Last episode of the Abraham Washington Show on ECW, Abe’s special guest was the mild mannered reporter, Gregory Helms.
Before I get to the point, let me just say this: I thought that episode was actually good. Washington had some good punch lines that weren’t actually just annoying. It was rather entertaining.
And Tony Atlas was funny too. I mean, at least he’s doing something now unlike when he was with Mark Henry, as his manager where he basically did nothing.
Okay, he still didn't do anything significant. But he was funny.
So anyway, halfway through the segment Washington introduced another couple of guests—Paul Burchill and Katie Lea. Now, Burchill told Helms to basically just admit that he is the “masked superhero, The Hurricane” and proceeded to challenge him.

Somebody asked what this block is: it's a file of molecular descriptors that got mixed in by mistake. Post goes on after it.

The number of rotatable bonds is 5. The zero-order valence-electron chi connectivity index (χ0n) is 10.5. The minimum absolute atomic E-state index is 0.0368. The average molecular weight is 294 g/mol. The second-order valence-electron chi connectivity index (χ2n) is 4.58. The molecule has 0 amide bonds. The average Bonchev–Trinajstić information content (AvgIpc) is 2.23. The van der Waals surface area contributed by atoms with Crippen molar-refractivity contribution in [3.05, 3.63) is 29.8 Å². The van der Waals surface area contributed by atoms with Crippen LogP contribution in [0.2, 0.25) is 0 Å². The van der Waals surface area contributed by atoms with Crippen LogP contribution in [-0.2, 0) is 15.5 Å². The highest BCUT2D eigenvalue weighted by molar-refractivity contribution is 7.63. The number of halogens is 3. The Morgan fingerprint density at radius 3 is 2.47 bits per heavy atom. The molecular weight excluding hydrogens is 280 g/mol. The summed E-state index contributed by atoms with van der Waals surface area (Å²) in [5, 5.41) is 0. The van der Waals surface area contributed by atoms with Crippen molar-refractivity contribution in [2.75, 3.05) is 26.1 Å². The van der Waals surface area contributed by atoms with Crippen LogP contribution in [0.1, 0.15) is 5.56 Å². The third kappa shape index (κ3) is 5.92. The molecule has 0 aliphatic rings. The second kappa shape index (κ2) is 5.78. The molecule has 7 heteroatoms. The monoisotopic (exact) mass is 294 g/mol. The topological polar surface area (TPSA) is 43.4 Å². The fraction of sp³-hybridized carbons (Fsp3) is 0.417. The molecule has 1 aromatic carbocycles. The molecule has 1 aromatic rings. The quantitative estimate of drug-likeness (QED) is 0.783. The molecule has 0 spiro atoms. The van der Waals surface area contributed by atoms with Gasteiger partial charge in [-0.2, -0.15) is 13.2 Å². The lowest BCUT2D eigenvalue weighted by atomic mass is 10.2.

Everybody and their mothers know that Helms is in fact The Hurricane. But, they have to stick with the storyline and show a recorded video of The Hurricane in probably a rooftop somewhere and tell Burchill that he’s mistaken and challenged him for a match next week.
There’s nothing wrong with it and I probably would buy the story—if I were a kid.
The problem is, ECW is supposed to be the “extreme” or “hardcore” brand. This alter-ego superhero stuff (I want to say cr*p, but I don’t know if it’s appropriate to say in an article.) is just too cartoonish that it shouldn’t fit in on any storylines in ECW.
Why does Helms need an alter-ego anyway? He does the same thing as himself in the ring. Hurricane doesn’t exactly have superhuman powers.
I’m not saying every story line has to be as serious, as personal and as grave as the storylines involving Randy Orton that it has to include their families and everything else. We could use a little break from that.
It’s just that this whole thing makes me think that the new meaning of ECW is “Entertainment for Children with some Wrestling”.
I’m just saying.